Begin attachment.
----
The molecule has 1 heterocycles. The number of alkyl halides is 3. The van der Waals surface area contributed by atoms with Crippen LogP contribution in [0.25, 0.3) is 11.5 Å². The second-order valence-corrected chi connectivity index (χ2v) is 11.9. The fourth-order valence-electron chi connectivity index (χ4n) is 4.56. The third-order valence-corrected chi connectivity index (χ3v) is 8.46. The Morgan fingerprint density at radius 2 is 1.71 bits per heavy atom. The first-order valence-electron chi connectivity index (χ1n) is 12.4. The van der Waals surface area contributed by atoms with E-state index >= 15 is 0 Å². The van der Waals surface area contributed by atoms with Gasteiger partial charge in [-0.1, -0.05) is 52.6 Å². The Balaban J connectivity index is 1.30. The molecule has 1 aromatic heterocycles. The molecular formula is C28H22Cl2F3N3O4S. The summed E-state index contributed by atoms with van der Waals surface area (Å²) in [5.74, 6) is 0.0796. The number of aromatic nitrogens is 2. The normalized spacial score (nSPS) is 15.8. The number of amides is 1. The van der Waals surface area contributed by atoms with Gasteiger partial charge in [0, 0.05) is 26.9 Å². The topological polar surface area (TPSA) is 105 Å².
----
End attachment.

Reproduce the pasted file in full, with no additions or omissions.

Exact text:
The molecule has 1 heterocycles. The number of alkyl halides is 3. The van der Waals surface area contributed by atoms with Crippen LogP contribution in [0.25, 0.3) is 11.5 Å². The second-order valence-corrected chi connectivity index (χ2v) is 11.9. The fourth-order valence-electron chi connectivity index (χ4n) is 4.56. The third-order valence-corrected chi connectivity index (χ3v) is 8.46. The Morgan fingerprint density at radius 2 is 1.71 bits per heavy atom. The first-order valence-electron chi connectivity index (χ1n) is 12.4. The van der Waals surface area contributed by atoms with E-state index >= 15 is 0 Å². The van der Waals surface area contributed by atoms with Gasteiger partial charge in [-0.1, -0.05) is 52.6 Å². The Balaban J connectivity index is 1.30. The molecule has 1 aromatic heterocycles. The molecular formula is C28H22Cl2F3N3O4S. The summed E-state index contributed by atoms with van der Waals surface area (Å²) in [5.74, 6) is 0.0796. The number of aromatic nitrogens is 2. The normalized spacial score (nSPS) is 15.8. The number of amides is 1. The van der Waals surface area contributed by atoms with Gasteiger partial charge in [0, 0.05) is 26.9 Å². The topological polar surface area (TPSA) is 105 Å².